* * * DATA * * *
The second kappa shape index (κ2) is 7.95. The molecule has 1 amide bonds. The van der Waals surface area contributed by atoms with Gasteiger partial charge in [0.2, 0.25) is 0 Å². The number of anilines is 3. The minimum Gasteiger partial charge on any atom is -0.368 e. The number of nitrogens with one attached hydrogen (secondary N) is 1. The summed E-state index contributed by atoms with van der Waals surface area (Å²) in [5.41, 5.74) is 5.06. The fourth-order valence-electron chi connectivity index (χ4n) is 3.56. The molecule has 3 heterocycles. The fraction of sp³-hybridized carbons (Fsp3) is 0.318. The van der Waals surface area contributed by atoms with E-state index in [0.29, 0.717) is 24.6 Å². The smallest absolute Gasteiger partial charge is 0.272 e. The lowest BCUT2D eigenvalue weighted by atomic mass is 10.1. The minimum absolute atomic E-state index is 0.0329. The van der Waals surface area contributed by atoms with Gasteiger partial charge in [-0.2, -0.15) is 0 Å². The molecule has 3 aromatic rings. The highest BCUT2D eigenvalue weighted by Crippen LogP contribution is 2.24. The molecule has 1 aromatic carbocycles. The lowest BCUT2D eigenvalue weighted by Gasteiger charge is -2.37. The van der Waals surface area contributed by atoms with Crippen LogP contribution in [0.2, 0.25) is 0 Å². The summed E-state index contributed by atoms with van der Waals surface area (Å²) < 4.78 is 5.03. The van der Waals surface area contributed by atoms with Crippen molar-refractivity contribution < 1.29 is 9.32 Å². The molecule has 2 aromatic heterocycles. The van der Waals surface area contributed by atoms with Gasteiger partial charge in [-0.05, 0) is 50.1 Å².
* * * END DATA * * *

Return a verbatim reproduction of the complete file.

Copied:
The second kappa shape index (κ2) is 7.95. The molecule has 1 amide bonds. The van der Waals surface area contributed by atoms with Gasteiger partial charge in [0.2, 0.25) is 0 Å². The number of anilines is 3. The minimum Gasteiger partial charge on any atom is -0.368 e. The number of nitrogens with one attached hydrogen (secondary N) is 1. The summed E-state index contributed by atoms with van der Waals surface area (Å²) in [5.41, 5.74) is 5.06. The fourth-order valence-electron chi connectivity index (χ4n) is 3.56. The molecule has 3 heterocycles. The fraction of sp³-hybridized carbons (Fsp3) is 0.318. The van der Waals surface area contributed by atoms with E-state index in [0.29, 0.717) is 24.6 Å². The smallest absolute Gasteiger partial charge is 0.272 e. The lowest BCUT2D eigenvalue weighted by atomic mass is 10.1. The minimum absolute atomic E-state index is 0.0329. The van der Waals surface area contributed by atoms with Gasteiger partial charge in [-0.2, -0.15) is 0 Å². The molecule has 3 aromatic rings. The highest BCUT2D eigenvalue weighted by Crippen LogP contribution is 2.24. The molecule has 1 aromatic carbocycles. The lowest BCUT2D eigenvalue weighted by Gasteiger charge is -2.37. The van der Waals surface area contributed by atoms with Crippen LogP contribution in [0.2, 0.25) is 0 Å². The summed E-state index contributed by atoms with van der Waals surface area (Å²) < 4.78 is 5.03. The van der Waals surface area contributed by atoms with Crippen molar-refractivity contribution < 1.29 is 9.32 Å². The molecule has 2 aromatic heterocycles. The van der Waals surface area contributed by atoms with Gasteiger partial charge in [-0.05, 0) is 50.1 Å².